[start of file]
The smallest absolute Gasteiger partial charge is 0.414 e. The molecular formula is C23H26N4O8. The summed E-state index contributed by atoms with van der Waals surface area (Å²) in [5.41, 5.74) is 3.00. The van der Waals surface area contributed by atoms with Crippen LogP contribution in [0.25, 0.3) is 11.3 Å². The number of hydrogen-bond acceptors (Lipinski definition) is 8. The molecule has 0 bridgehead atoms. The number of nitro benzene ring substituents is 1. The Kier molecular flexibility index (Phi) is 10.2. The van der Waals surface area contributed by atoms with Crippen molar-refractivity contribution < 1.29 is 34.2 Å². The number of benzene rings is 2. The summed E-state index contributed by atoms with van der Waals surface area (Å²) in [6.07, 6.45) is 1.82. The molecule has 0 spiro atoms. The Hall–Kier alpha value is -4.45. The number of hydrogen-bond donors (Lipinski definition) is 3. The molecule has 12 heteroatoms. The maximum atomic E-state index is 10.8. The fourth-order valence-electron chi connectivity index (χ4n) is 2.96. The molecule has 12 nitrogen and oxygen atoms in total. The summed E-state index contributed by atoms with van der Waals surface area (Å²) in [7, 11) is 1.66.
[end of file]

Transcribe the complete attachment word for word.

The smallest absolute Gasteiger partial charge is 0.414 e. The molecular formula is C23H26N4O8. The summed E-state index contributed by atoms with van der Waals surface area (Å²) in [5.41, 5.74) is 3.00. The van der Waals surface area contributed by atoms with Crippen LogP contribution in [0.25, 0.3) is 11.3 Å². The number of hydrogen-bond acceptors (Lipinski definition) is 8. The molecule has 0 bridgehead atoms. The number of nitro benzene ring substituents is 1. The Kier molecular flexibility index (Phi) is 10.2. The van der Waals surface area contributed by atoms with Crippen molar-refractivity contribution < 1.29 is 34.2 Å². The number of benzene rings is 2. The summed E-state index contributed by atoms with van der Waals surface area (Å²) in [6.07, 6.45) is 1.82. The molecule has 0 spiro atoms. The Hall–Kier alpha value is -4.45. The number of hydrogen-bond donors (Lipinski definition) is 3. The molecule has 12 heteroatoms. The maximum atomic E-state index is 10.8. The fourth-order valence-electron chi connectivity index (χ4n) is 2.96. The molecule has 12 nitrogen and oxygen atoms in total. The summed E-state index contributed by atoms with van der Waals surface area (Å²) in [7, 11) is 1.66.